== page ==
"Let's get going," said Hana Calderon suddenly, speaking quietly into Chen's ear. He nodded once, and with that they separated, with nothing more in the way of farewell than one last glance of triumph exchanged. Except for the unexpected outbreak of gunfire, and the resulting panic—maybe someone really had been hurt; Chen certainly hoped not—everything was going smoothly, according to the carefully rehearsed plan. No one in that crowd below would be able to ignore their message. Everyone would carry it home and talk about it. Approvingly or disapprovingly, they would be forced to think about it. And eventually, inevitably, it would be accepted. Because it was the truth.
    Chen turned away from Hana and from the scene below. Without either delay or haste he started walking his own planned path down the side of the hill away from the canal and the confusion around the barge. He didn't look for Hana, but he knew she would be making a similar withdrawal, moving on a diverging course. He would meet her later, in the city. No one appeared to take any particular notice of him as he retreated. He dropped his plastic control device into a trash disposal in passing. He felt certain already that their getaway was going to be as successful as all the other previously successful steps in the elaborate plan.
    Even now, out of direct sight of the demonstration that his hands had triggered, Chen could hear in the crowd's roar behind him the kind of impact their show had achieved. At least as great as anything he had dared to hope for. Now from the same direction sounded sharp reports, what must be the sound of more inflated dummies being shot to fragments. And the roar of the crowd went up again.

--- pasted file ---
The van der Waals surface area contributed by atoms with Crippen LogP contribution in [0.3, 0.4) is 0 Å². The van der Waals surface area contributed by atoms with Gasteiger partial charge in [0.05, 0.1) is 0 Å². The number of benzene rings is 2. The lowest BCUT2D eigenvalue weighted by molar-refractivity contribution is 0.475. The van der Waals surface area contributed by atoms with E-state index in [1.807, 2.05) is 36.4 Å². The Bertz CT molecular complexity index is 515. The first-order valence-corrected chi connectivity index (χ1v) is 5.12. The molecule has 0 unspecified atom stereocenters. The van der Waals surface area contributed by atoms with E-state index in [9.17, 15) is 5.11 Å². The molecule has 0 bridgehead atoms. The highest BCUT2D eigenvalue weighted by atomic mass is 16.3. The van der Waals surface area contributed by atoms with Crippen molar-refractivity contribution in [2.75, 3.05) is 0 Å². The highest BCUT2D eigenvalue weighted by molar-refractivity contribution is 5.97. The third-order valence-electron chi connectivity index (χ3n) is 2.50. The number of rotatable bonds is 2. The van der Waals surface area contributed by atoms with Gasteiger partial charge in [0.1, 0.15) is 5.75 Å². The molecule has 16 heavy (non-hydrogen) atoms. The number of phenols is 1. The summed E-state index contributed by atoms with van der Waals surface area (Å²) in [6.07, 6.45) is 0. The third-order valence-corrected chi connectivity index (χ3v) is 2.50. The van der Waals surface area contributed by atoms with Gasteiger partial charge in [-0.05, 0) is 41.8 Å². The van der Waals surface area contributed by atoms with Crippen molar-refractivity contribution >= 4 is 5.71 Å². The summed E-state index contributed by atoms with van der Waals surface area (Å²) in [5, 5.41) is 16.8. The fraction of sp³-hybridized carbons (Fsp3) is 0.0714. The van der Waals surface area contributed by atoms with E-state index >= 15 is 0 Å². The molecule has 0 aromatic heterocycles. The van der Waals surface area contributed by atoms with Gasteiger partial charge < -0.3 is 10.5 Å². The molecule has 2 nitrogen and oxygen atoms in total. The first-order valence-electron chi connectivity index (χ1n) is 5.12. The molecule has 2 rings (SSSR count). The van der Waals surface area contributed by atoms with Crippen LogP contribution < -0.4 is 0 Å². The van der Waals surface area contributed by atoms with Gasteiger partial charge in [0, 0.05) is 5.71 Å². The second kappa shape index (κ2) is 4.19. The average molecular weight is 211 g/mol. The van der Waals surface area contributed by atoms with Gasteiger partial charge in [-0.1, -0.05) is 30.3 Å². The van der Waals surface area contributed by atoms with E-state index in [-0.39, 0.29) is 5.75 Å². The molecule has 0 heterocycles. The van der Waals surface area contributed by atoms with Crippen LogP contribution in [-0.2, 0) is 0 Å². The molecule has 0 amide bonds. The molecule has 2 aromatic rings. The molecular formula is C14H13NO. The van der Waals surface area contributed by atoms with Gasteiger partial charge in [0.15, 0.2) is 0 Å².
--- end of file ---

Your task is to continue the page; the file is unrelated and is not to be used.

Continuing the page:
His imitation berserkers would shortly be destroyed, but no one of the thousands who had been here today would be able to ignore or forget the messages that they had carried.
    Chen listened carefully as he retreated, savoring the crowd noise behind him. It was fading gradually as he moved away, and now for some reason it held more anger and fear than he had imagined there would be—because of the actions of the security people, he supposed, and who could blame the crowd for that?
    Some fifty meters down the hill, moving amid a slowly growing crowd of other people who had prudently or timidly decided to be somewhere else, Chen came to an inconspicuously parked groundcycle. When he straddled the machine it started quietly, and within moments it was bearing him at a greatly increased speed away from the tumult and the crowds.
    He had less than a kilometer to travel on the cycle, traversing a network of smooth pathways that laced the lovely countryside, before he reached a subway station whose entrance was almost hidden, set into the side of a flowered embankment. He abandoned the cycle outside the station, confident that a confederate would take it away later so it would not be traced to him. Once underground, Chen was able almost at once to board a swift tubetrain that brought him in a few minutes underneath the capital city.
    Disembarking from the train, riding a stair to ground level, into the usual swarm of people at one of the central metropolitan stations, Chen felt a wave of bleak reaction as he melded himself into the population of the streets. It was almost a sense of disappointment at the ease of his and his friends' success. It seemed in a way unfair, as if the security people had never had a chance of stopping the demonstration, or of catching up with him or Hana afterward; now all was, would be, anticlimax.
    Of course, most of the other members of Chen's protest group had kept telling him all along that the demonstration would be a great success. Hana had certainly been confident, and he himself had really expected nothing less than success. . . .